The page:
APSBG: When bricks and clicks converge

<p>There was a largely positive mood at the 37th annual Academic, Professional &amp; Specialist Booksellers Group (APSBG) conference last week, as academic retailers and publishers focused on viewing digital age challenges as opportunities for growth.</p>
<p>A thread throughout the conference, held from 5th&ndash;7th March in Grantham, Lincolnshire, was how publisher/bookseller collaboration could see the successful merger of physical and online bookselling, or &quot;bricks and clicks&quot;, as Blackwell c.e.o. Vince Gunn put it.</p>
<p>High on the agenda was the continued rise of e-books. Matt Naumann, public relations director for library supply at Blackwell, told delegates how the library business is moving increasingly to digital. Naumann said that &quot;print still pays the bill&quot;, but added: &quot;Perceptions are &shy;changing. For students, if it isn't online it doesn't exist.&quot;</p>
<p>With vendors competing for shrinking library money, Blackwell is basing its strategy on its core competencies of &quot;making content easier to find and acquire&quot;.</p>
<p>On the digital side, this is complex, with a modern sales force needed to sell e-books into libraries, a print-on-demand solution required along with e-books, and post-purchase marketing essential to ensure e-books continue to be accessed by users. This, for Naumann, is crucial: &quot;Vendors will be rewarded for their service, not the commodities they move about,&quot; he said.</p>
<p>Academic publisher Continuum, which publishes about 500 new titles a year and has a 6,000 strong backlist, has been a relatively late entrant into e-books. C.e.o. Oliver Gadsby admitted Continuum had been &quot;missing a lot of opportunities&quot;. He added: &quot;We need to fast-forward as a company and the industry needs to fast-forward.&quot;</p>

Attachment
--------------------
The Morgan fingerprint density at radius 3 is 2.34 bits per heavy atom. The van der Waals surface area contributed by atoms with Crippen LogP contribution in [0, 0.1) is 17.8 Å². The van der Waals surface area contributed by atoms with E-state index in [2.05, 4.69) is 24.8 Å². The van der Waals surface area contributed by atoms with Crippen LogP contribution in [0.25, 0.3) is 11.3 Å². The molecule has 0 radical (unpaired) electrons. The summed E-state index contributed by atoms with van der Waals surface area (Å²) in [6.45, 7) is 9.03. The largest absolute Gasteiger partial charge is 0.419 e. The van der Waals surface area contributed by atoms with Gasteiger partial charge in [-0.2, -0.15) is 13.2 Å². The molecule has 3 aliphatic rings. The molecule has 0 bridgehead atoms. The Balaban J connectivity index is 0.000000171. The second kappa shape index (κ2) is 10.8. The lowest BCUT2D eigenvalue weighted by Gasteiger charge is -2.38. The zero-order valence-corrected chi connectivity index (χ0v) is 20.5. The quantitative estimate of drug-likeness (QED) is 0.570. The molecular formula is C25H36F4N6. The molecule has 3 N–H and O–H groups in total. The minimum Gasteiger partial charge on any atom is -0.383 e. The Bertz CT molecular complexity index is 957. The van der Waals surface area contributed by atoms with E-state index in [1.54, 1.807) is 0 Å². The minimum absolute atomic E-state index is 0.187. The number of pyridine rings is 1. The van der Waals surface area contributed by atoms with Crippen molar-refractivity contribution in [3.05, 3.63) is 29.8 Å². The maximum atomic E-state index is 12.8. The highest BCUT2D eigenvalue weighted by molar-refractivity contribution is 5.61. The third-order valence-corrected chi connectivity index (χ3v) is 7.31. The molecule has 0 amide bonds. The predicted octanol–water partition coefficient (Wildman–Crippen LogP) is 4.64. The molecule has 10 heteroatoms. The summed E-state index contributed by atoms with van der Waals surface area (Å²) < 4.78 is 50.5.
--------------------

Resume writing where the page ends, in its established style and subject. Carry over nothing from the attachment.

<p>For Gadsby, both Continuum and the sector as a whole need to be more driven by &quot;end-user needs&quot;, with a flexible, open and non-exclusive approach. Being a late entrant into the e-book sector may not be a bad thing, he said: &quot;We are determined to latch onto everything that is good in the present business models.&quot;</p>
<p>In a wide-ranging plenary session, Maarten Asscher, m.d. of Amsterdam-based Athenaeum Booksellers, argued that the internet was a specialist bookseller's best friend, where they are able to use &quot;personality&quot;, recommendations and branding to drive sales. He added: &quot;This is in contrast to booksellers like Amazon, who sell everything to everybody; 99% of their recommendations are just spam, really.&quot;</p>
<p>Asscher also welcomed the continued importance of print on demand. He said: &quot;I would very much like to have a good Espresso Book Machine in store. But I would not fire staff to make room for it.&quot;</p>
<p>At the APSBG a.g.m. at the end of the conference, David Prescott, Blackwell head of retail operations, was voted in as chairman of the group, succeeding John Smith's book product manager Lynne O'Neill who stepped down. Scott Coning, Waterstone's buying manager for education, was voted in as APSBG vice-chairman.</p>